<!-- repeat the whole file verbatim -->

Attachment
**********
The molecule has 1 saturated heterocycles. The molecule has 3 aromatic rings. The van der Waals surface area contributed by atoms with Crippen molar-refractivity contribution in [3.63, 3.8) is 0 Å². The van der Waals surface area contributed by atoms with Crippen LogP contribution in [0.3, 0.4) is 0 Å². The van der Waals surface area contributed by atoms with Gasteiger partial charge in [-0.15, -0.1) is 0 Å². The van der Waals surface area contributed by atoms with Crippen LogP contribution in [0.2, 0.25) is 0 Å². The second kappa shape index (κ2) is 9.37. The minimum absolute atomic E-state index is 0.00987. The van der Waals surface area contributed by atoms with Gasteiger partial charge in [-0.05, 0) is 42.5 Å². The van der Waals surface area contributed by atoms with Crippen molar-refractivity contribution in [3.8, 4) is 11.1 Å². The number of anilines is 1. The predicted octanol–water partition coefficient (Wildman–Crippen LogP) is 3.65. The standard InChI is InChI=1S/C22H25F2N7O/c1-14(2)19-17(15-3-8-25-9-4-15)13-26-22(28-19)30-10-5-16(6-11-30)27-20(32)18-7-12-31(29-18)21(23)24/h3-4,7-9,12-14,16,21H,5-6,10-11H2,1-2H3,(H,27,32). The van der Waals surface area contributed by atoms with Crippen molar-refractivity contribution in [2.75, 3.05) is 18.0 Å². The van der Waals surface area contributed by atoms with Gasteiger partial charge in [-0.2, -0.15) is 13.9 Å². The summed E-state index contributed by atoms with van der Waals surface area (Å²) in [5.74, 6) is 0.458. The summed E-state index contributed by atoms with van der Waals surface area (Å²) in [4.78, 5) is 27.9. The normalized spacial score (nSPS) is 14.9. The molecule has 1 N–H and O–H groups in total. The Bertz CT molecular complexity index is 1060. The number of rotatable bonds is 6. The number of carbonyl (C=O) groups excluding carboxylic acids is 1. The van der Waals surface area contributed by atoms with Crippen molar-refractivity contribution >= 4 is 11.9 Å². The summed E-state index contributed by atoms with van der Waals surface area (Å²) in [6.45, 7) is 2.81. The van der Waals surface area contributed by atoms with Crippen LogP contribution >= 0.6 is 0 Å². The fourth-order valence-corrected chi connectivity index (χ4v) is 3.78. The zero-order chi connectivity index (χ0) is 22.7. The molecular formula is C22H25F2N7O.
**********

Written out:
The molecule has 1 saturated heterocycles. The molecule has 3 aromatic rings. The van der Waals surface area contributed by atoms with Crippen molar-refractivity contribution in [3.63, 3.8) is 0 Å². The van der Waals surface area contributed by atoms with Crippen LogP contribution in [0.3, 0.4) is 0 Å². The van der Waals surface area contributed by atoms with Gasteiger partial charge in [-0.15, -0.1) is 0 Å². The van der Waals surface area contributed by atoms with Crippen LogP contribution in [0.2, 0.25) is 0 Å². The second kappa shape index (κ2) is 9.37. The minimum absolute atomic E-state index is 0.00987. The van der Waals surface area contributed by atoms with Gasteiger partial charge in [-0.05, 0) is 42.5 Å². The van der Waals surface area contributed by atoms with Crippen molar-refractivity contribution in [3.8, 4) is 11.1 Å². The number of anilines is 1. The predicted octanol–water partition coefficient (Wildman–Crippen LogP) is 3.65. The standard InChI is InChI=1S/C22H25F2N7O/c1-14(2)19-17(15-3-8-25-9-4-15)13-26-22(28-19)30-10-5-16(6-11-30)27-20(32)18-7-12-31(29-18)21(23)24/h3-4,7-9,12-14,16,21H,5-6,10-11H2,1-2H3,(H,27,32). The van der Waals surface area contributed by atoms with Crippen molar-refractivity contribution in [2.75, 3.05) is 18.0 Å². The van der Waals surface area contributed by atoms with Gasteiger partial charge in [-0.2, -0.15) is 13.9 Å². The summed E-state index contributed by atoms with van der Waals surface area (Å²) in [5.74, 6) is 0.458. The summed E-state index contributed by atoms with van der Waals surface area (Å²) in [4.78, 5) is 27.9. The normalized spacial score (nSPS) is 14.9. The molecule has 1 N–H and O–H groups in total. The Bertz CT molecular complexity index is 1060. The number of rotatable bonds is 6. The number of carbonyl (C=O) groups excluding carboxylic acids is 1. The van der Waals surface area contributed by atoms with Crippen molar-refractivity contribution >= 4 is 11.9 Å². The summed E-state index contributed by atoms with van der Waals surface area (Å²) in [6.45, 7) is 2.81. The van der Waals surface area contributed by atoms with Crippen LogP contribution >= 0.6 is 0 Å². The fourth-order valence-corrected chi connectivity index (χ4v) is 3.78. The zero-order chi connectivity index (χ0) is 22.7. The molecular formula is C22H25F2N7O.